About the book, Dragonfly
- Genre: Historical / WWII / Espionage
- Publisher: Grand Central Publishing
- Date of Publication: July 9, 2019
- Number of Pages: 576
- Scroll down for giveaway!
At the height of World War II, a handful of idealistic young Americans receive a mysterious letter from the government, asking them if they are willing to fight for their country. The men and women from very different backgrounds-a Texan athlete with German roots, an upper-crust son of a French mother and a wealthy businessman, a dirt-poor Midwestern fly fisherman, an orphaned fashion designer, and a ravishingly beautiful female fencer-all answer the call of duty, but each for a secret reason of her or his own. They bond immediately, in a group code-named Dragonfly.
Thus begins a dramatic cat-and-mouse game, as the group seeks to stay under the radar until a fatal misstep leads to the capture and the firing-squad execution of one of their team. But…is everything as it seems, or is this one more elaborate act of spycraft?
Praise for Dragonfly:
“Meacham’s impeccable pacing and razor-wire tension evoke the daily drama of life under a Reich whose French reign might have lasted little more than four years but felt like the thousand years that it threatened to endure.” ―Bookpage
“Meacham’s nail-biting tale will please fans looking for an intricate story of spycraft and deception.” ―Publishers Weekly
“Meacham ratchets the suspense ever tighter, while providing fascinating backstory on the intrepid five [American spies] as well as delivering a detail-rich portrait of Paris during the Occupation.” ―Booklist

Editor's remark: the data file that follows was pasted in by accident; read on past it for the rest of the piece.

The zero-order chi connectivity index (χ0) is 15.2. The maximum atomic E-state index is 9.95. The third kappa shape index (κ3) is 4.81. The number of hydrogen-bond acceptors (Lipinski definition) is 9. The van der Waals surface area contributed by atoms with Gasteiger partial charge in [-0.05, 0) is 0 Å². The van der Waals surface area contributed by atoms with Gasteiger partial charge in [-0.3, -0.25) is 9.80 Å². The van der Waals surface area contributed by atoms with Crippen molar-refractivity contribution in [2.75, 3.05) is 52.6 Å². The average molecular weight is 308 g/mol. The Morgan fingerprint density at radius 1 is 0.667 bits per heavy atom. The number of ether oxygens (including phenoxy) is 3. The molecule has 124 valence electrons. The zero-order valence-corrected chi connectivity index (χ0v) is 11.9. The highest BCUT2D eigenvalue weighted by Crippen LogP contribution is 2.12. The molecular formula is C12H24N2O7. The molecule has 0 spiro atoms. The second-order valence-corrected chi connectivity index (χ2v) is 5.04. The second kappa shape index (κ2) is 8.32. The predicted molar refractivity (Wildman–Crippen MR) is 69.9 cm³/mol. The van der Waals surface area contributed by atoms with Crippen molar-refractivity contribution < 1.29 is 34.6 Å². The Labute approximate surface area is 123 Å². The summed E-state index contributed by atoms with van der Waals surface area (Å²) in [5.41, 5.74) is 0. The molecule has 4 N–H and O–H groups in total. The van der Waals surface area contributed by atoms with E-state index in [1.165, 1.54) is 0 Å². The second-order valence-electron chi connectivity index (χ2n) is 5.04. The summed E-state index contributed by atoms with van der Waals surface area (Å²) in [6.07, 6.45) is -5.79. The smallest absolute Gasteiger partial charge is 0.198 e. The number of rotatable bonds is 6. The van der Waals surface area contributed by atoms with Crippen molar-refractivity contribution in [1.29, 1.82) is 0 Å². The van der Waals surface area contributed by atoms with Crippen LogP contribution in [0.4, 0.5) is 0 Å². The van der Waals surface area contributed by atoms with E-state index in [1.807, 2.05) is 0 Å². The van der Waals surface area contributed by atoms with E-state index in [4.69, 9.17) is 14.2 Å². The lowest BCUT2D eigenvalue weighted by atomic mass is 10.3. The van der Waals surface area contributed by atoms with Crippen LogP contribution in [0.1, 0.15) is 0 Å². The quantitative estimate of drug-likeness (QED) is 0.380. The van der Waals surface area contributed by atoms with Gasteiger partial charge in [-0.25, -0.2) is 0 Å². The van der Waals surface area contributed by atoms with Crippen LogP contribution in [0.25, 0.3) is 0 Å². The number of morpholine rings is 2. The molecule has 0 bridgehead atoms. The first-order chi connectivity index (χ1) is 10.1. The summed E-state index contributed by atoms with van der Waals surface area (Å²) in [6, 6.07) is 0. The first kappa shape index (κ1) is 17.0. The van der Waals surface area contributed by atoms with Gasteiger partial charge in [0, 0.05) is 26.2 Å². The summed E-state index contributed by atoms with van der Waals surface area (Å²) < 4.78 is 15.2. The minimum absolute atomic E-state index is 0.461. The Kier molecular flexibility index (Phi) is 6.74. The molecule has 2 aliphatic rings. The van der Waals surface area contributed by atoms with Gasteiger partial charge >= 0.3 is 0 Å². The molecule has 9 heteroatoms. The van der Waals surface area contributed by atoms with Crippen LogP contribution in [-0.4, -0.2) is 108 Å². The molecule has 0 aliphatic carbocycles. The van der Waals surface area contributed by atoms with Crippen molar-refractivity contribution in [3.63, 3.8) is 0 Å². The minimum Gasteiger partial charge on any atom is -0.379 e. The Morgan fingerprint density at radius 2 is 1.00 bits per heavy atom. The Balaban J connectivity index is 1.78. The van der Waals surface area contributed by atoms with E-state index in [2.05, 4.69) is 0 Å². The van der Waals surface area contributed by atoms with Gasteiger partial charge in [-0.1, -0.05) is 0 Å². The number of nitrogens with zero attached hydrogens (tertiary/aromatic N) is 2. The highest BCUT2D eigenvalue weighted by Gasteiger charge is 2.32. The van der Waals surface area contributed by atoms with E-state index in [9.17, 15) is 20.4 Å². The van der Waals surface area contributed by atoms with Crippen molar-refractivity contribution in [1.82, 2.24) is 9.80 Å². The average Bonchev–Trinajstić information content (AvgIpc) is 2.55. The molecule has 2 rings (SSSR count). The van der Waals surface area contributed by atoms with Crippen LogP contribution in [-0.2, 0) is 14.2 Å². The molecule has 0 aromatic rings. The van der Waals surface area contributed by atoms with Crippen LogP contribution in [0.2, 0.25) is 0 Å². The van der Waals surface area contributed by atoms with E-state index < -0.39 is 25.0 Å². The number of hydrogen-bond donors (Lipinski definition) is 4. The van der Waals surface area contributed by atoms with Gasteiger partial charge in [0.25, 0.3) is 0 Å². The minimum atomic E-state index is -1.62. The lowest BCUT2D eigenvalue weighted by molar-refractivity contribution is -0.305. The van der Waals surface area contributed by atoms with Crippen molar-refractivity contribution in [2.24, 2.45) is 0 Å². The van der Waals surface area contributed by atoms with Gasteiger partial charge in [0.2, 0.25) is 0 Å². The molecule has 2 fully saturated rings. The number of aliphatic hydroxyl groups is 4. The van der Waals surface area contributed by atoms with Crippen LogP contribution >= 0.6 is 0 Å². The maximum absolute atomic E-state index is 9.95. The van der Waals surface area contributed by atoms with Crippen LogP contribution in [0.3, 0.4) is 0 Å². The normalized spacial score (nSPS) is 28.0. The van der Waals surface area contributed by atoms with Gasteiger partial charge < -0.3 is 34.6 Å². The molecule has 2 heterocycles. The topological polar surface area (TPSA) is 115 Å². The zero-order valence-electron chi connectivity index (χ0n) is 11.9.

“Complex, epic, and rich in historical detail-an uplifting story of finding friendship behind enemy lines.” ― Kirkus
Buy, read, and discuss this book:
Leila Meacham is a writer and former teacher who lives in San Antonio, Texas. She is the author of the bestselling novels Roses, Tumbleweeds, Somerset, and Titans.
Connect with Leila:
Mystery. Intrigue. War. Nazis. Leila Meacham’s epic novel Dragonfly is an immersive tale of espionage and evil, but more than that, it examines what we humans are willing to do for the causes we believe in, just or not.
Her tale opens in 1962, but we’re quickly propelled back in time, to memories of occupied France, where the author’s vivid descriptions were so visceral that there were times I literally jumped when shots rang out or people were jostled in the streets.
With five POV characters – all of whom we initially meet as tender twenty-two-year-olds – Dragonfly could be confusing. Instead, it’s a richly woven tapestry of character and plot, detail and description. I was particularly entranced with the author’s use of language, which was neither affected nor overly simple but captured the era perfectly.
Other reviewers have commented that this novel captures the echoes of today’s political culture as well as the period in which it was set, and I agree, but I have to wonder if it’s not so much that the novel’s tone is echoing the time, as that our culture has not progressed as much as we would hope.
At 576 pages, Dragonfly is a novel to savor, a book for slow, summer nights of pleasure-reading. You could rush through it if you tried, but you’d be doing yourself, and Ms. Meacham’s lovely prose, a great disservice.
Goes well with salad Nicoise, baguette, and peach iced tea.
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